July 6th, 1864: Johnston’s River Line

General Johnston’s Army of Tennessee now occupies the River Line and they have the Chattahoochee River to their back and the Federals to their front.  General Sherman is looking for another route across the river that would allow him to turn Johnston’s Flank and force him from the River Line.  The images below are from the southern half of the river line.

outside pano.bw
Remnants of a large artillery battery at the far south end of the River Line.  General Hood’s forces held the is area which was the left of the Confederate line.
_DSC0067.bw
A dead tree spans the remains of Confederate earthworks along the River Line.
_DSC0088.bw
Several thousand feet of earthworks, including a Shoupade and large artillery battery are still in great condition and have survived the years of urban sprawl in Metro Atlanta.
_DSC0225.bw
The inside of one of the Shoupades in what is known as the River Line Extension.
_DSC0038.bw
Looking south on Oakdale road.  They Confederate River Line followed the ridge line that Oakdale Road follows.  In a few spots along the road you can still see remnants of Confederate works on the left as you drive south.
_DSC0048.bw
Nickajack Creek and its valley separated the Confederate River Line from the Federal lines to the west.

 

Advertisements

July 5th, 1864

July 5th, 1864

In the early morning hours, General Johnston and the Army of Tennessee, retreat from the Smyrna Line and fell back to the last line of previously prepared fortifications before the Chattahoochee River.  Known as the River Line, it was conceived and constructed by Brigadier General Francis Asbury Shoup, Chief of Artillery for the Army of Tennessee.  The River Line had a new style of fortification in the line, they were called a Shoupade.  They were diamond shaped forts built with two of the angles sticking out ahead of the line.  The Shoupades were placed anywhere from 60 to 175 yards apart depending on the terrain and were connected by earthworks that intersected the Shoupade roughly in the center.  The angled section in front of the line from two adjoining Shoupades, allowed for a crossfire on an advancing enemy.  Each Shoupade could hold 80 soldiers shoulder to shoulder.  They were also constructed to withstand an extended artillery barrage.  The Confederates occupied this line until the night of July the 9th, when the retreated across the river.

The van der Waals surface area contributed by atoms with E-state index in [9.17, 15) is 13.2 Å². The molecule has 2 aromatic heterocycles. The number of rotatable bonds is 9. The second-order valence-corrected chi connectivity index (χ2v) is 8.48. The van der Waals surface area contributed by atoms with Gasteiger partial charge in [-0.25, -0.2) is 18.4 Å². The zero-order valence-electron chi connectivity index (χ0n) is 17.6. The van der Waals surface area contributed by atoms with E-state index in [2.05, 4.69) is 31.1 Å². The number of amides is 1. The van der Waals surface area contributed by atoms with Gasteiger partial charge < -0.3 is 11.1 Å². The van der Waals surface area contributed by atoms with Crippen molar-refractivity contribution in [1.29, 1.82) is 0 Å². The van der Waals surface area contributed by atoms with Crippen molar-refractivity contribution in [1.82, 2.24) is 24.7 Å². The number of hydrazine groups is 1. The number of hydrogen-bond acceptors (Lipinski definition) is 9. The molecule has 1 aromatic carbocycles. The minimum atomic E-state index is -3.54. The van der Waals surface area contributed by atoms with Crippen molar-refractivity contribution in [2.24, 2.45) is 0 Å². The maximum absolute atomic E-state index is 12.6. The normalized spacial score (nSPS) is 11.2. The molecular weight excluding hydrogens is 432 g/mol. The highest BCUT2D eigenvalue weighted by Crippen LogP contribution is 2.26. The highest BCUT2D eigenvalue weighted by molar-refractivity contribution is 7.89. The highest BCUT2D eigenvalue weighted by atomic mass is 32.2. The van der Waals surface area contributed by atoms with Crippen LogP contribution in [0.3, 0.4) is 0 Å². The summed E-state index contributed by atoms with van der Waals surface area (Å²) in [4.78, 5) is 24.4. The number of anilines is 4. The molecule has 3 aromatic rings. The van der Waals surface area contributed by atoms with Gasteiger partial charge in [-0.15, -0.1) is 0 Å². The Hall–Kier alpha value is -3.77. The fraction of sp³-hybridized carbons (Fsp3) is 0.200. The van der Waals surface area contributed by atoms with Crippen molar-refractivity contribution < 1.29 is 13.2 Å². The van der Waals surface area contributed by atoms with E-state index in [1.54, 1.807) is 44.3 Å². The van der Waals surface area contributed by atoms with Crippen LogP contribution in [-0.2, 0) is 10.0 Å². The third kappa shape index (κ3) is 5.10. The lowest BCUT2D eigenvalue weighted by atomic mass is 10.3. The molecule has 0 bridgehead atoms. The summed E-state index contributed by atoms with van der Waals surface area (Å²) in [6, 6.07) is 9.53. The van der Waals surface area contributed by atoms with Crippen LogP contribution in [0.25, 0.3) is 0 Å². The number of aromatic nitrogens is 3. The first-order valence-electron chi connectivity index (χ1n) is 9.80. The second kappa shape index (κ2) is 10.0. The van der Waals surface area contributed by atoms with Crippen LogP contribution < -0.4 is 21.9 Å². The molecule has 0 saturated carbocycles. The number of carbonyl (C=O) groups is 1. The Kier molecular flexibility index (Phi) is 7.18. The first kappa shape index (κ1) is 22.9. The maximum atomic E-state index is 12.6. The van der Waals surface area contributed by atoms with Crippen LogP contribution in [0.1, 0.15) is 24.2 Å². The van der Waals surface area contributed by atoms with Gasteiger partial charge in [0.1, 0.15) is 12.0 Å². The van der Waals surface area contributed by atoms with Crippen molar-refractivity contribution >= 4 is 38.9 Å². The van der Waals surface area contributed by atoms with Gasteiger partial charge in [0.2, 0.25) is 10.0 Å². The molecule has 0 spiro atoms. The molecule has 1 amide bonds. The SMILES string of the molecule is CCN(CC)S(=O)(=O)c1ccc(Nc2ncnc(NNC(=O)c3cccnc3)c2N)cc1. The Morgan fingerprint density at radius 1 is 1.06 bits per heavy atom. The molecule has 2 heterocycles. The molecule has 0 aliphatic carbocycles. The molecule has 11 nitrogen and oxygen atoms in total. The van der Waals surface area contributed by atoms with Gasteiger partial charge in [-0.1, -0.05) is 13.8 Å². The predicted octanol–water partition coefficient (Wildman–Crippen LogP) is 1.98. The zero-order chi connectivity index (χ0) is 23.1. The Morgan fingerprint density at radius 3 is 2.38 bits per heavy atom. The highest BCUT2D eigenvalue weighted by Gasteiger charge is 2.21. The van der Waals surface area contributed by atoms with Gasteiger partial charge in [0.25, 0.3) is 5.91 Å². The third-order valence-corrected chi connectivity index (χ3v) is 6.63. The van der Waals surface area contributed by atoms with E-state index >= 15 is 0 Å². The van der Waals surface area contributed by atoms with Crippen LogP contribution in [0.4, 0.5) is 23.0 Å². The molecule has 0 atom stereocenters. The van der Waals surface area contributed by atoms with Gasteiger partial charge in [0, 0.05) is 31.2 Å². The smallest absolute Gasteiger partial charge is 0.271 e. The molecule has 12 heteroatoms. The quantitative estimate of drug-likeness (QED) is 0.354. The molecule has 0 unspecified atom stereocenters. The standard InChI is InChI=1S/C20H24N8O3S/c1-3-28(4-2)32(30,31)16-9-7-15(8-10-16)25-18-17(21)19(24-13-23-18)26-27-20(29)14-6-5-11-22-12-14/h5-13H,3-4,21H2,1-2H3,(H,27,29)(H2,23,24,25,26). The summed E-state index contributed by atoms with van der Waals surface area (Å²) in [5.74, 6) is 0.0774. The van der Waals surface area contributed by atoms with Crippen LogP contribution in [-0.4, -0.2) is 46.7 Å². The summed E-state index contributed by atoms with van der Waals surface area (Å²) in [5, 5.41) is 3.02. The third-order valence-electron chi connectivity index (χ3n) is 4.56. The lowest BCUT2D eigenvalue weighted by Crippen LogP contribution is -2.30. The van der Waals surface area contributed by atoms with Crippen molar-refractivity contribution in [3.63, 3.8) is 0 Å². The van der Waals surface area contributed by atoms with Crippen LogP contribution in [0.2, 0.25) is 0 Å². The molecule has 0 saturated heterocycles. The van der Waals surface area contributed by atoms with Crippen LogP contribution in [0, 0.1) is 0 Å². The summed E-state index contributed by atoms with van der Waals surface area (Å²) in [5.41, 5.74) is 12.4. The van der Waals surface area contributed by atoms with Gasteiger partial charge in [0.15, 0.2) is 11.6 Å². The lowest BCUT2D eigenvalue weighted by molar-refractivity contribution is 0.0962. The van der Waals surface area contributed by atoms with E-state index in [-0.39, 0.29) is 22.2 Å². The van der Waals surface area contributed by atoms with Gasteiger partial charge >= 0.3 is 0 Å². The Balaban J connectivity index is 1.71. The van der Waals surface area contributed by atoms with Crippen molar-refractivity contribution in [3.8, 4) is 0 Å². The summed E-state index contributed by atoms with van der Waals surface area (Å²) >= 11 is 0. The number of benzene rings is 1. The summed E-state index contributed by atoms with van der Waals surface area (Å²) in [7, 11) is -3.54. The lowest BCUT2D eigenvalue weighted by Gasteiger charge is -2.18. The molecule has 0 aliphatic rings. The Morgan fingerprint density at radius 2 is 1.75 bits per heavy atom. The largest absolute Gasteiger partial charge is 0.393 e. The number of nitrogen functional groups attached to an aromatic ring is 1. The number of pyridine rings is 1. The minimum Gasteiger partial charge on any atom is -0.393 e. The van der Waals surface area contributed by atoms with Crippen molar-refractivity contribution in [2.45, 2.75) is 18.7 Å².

These images are from the northern half of the river line.  Tomorrow I will post images from the southern half of the river line.

_DSC0112.bw
Looking at the inside of one of the best preserved of the remaining Shoupades.  This one now sits hidden in the woods and covered with English Ivy just a stones through away from a major expressway.

 

_DSC0077.bw
Shoupade Park, Cobb County.  Remnants of one of two Shoupades in the park.  There are also remnants of an artillery battery.
_DSC0061.bw
The second Shoupade at Shoupade park fenced off and covered with brush, but you can still see its size and shape.
_DSC0180.bw
A child’s tree house now stands guard over the remains of a large Confederate artillery battery located near the northern end of the River Line.
_DSC0182.bw
The crossed the Atlanta Road at this point.  Atlanta road, the road passing from the left to right of the image, is a period road that is still in use today.
_DSC0227.bw
The Confederates River Line crossed the railroad tracks here along the high ground at this railroad cut.
_DSC0019.bw
River Line Park, Cobb County.  The remains of a Shoupade are fenced off and still visible and protected in this park with ball fields and walking trails.

The Battle of Kolb’s Farm

June 22, 1864:  The Battle of Kolb’s Farm